Despite my two degrees, I found it incredibly difficult to get into this mindset. To see people from four hundred years ago as inhabiting a very different intellectual landscape. I thought I knew all about the Reformation, but somehow I still expected early modern people to take seriously what I take seriously, or at least to be comprehensible to me. I was guilty of Hollywood-inspired historical laziness.
It raises a worrying possibility. If we think people hundreds of years ago are basically like us, but wearing different clothes and eating different foods, if we ignore the things that make us feel uncomfortable, such as their casual racism, the belief that slavery is not simply tolerable but ordained by God, or the fact that doctors smoked in public in the 1950s, we’re being historical tourists. And that’s only one step away, maybe not even one, from regarding other peoples of the earth in a similar fashion. We make the serious mistake of thinking everybody’s basically the same.
I’ve studied Shakespeare at postgraduate level, so this argument is nothing new to me. People are always saying they love Shakespeare because he was a kind of eternal Everyman, somehow simply knowing the fundamental and unchangeable things about human nature. Well, yes and no. His observations on power would be recognisable to Prince Charles or David Cameron, but it’s worth remembering they still came from a place of believing that kings were divinely appointed to reign and that deposing them threatened the cosmic order, and that laws preventing people of a certain social class going around dressed in velvet were perfectly rational, indeed desirable. History is endlessly absorbing, but like science fiction (which historical dramas resemble in some respects), the way we produce and consume it says as much about us as about the people we purport to be watching or studying.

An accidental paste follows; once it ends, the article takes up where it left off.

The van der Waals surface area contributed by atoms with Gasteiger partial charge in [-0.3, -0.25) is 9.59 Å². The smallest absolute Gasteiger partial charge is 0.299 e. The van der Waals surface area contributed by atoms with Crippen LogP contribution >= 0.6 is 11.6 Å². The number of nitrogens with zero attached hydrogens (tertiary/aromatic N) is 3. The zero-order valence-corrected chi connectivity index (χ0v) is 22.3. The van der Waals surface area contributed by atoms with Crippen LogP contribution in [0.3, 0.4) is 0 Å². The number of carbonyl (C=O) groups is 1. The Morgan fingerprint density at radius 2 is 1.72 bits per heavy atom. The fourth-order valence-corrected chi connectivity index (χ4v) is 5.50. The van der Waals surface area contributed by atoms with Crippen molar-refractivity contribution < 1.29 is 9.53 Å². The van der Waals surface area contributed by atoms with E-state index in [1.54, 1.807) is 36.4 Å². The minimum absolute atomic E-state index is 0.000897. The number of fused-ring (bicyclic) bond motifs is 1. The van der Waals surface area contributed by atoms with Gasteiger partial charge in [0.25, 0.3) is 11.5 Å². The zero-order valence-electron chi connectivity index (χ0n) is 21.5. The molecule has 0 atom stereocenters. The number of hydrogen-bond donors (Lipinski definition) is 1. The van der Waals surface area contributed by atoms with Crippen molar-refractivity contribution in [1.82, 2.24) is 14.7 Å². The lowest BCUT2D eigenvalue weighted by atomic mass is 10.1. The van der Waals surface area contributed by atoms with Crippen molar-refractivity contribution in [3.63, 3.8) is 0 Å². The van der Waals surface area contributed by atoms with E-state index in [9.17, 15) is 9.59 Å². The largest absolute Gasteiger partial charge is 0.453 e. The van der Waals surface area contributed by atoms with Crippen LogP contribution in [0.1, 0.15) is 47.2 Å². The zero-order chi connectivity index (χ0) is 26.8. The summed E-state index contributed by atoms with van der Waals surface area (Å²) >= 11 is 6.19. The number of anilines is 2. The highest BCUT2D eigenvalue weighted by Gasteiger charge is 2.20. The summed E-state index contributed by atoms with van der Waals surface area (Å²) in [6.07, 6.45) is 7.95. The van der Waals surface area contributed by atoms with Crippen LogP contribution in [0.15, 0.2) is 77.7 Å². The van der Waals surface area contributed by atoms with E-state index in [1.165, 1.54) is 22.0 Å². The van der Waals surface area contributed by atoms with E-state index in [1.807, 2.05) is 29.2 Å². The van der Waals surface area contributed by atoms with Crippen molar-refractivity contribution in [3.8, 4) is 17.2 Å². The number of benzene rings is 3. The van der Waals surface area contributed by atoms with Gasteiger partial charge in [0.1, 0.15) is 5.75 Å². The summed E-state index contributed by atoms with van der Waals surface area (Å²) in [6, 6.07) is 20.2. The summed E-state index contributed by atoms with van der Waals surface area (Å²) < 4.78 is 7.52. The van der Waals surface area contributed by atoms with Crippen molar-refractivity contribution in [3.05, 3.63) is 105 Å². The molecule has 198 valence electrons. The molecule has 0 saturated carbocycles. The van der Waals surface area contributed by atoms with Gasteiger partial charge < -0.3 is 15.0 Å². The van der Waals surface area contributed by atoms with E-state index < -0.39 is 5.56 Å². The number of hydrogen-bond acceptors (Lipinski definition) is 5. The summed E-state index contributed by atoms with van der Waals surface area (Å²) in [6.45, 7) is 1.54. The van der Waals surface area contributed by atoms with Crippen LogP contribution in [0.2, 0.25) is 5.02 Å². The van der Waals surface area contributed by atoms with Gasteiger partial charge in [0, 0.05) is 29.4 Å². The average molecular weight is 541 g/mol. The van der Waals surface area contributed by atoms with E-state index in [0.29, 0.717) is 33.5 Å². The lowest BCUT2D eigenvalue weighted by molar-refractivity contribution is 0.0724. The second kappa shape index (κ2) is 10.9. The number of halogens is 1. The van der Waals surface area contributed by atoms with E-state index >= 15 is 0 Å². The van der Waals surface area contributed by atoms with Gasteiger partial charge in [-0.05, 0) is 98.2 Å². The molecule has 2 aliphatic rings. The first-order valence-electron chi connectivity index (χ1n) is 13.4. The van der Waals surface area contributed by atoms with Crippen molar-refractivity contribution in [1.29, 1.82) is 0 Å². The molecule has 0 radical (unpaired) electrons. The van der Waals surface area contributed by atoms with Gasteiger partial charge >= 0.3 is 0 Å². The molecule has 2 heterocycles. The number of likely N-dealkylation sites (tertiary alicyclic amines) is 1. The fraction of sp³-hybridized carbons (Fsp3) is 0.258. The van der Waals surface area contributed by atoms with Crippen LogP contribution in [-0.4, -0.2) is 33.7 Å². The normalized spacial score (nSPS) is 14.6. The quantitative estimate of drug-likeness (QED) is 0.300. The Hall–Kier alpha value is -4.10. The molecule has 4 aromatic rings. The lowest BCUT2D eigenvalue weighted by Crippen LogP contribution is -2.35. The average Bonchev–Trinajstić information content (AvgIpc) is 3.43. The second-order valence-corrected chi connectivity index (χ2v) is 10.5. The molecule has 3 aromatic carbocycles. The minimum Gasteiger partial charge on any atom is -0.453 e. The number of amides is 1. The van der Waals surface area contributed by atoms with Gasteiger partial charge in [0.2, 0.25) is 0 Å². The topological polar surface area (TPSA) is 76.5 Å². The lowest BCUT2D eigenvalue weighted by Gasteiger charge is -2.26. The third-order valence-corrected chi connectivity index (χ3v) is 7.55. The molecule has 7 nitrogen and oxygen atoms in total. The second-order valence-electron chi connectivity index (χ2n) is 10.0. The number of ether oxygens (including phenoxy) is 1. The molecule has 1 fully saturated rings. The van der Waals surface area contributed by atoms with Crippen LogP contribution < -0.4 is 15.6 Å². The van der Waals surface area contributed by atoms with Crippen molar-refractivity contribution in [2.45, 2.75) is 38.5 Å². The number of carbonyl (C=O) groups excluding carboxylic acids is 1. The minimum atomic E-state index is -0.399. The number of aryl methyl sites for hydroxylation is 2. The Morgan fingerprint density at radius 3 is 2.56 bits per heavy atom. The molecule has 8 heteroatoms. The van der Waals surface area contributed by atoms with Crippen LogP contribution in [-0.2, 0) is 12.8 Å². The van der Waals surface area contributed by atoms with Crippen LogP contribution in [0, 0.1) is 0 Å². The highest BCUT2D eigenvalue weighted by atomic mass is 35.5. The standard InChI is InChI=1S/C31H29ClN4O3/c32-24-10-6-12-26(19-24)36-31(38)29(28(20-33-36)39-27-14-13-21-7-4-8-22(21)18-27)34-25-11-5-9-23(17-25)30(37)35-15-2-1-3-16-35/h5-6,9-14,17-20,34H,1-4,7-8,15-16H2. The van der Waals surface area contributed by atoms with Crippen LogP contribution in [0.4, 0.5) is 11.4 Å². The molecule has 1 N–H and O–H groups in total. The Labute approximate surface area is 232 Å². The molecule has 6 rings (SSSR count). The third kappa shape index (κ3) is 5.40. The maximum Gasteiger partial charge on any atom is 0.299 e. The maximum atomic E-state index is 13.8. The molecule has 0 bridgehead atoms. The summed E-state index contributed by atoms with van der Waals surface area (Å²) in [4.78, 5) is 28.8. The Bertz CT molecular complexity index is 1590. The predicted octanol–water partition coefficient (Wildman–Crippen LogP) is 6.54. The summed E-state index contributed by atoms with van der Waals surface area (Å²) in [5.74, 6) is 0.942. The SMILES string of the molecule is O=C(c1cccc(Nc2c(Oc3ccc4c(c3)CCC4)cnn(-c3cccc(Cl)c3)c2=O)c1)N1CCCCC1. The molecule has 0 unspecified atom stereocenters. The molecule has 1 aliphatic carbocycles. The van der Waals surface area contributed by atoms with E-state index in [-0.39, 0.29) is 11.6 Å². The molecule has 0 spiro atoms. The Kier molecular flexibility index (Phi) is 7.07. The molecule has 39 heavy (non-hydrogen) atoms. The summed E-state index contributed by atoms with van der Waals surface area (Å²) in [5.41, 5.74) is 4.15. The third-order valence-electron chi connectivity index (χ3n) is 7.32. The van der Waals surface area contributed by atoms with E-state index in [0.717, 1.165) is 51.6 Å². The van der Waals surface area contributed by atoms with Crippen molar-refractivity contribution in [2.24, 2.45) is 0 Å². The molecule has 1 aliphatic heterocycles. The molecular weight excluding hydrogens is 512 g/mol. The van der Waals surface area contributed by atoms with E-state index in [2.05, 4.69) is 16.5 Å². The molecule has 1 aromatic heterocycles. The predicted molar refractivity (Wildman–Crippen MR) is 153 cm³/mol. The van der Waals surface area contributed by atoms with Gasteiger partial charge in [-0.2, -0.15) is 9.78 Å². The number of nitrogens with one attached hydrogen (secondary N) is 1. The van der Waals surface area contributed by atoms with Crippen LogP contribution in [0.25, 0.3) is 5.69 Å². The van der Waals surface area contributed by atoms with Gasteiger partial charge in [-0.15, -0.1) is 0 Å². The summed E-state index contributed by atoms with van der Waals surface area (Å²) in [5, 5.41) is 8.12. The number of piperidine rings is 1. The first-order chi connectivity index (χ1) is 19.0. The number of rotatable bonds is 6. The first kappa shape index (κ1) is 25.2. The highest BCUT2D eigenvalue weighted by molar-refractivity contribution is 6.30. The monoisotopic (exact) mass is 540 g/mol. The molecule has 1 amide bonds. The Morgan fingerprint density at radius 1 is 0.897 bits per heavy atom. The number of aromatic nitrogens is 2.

In history that’s likely to be consumed by children, this is particularly troublesome. Everyone has their strong views on what it isn’t appropriate for them to see. In an episode called The Idiot’s Lantern shown back in 2006, the Doctor and Rose ended up in an English suburb in 1953. Nobody smoked, because that wouldn’t be good for the kiddies to see. More seriously, though, a woman who was being bullied by her husband eventually kicked him out, with the Doctor’s full support, and this was shown as a good thing. Never mind that, back in the 1950s, social pressures kept working-class people in the most appalling marriages. Our particular period has selected the avoidance of unhealthy habits and the encouragement of female autonomy as being desirable values to pass on to the next generation.
As indeed they are. But, while someone over there is mentioning that the boy at the edge of the shot has the wrong haircut or that you never saw glasses like that in 1953, we’re blind to the fact that we have filtered the reality of life in a particular historical period through our own rose-tinted specs to give children a version of history that says a lot more about our values than the ones people had at that time. Values that will probably seem perverse or incomprehensible to people one hundred years from now.
As LP Hartley famously wrote, the past is a different country. They do things differently there.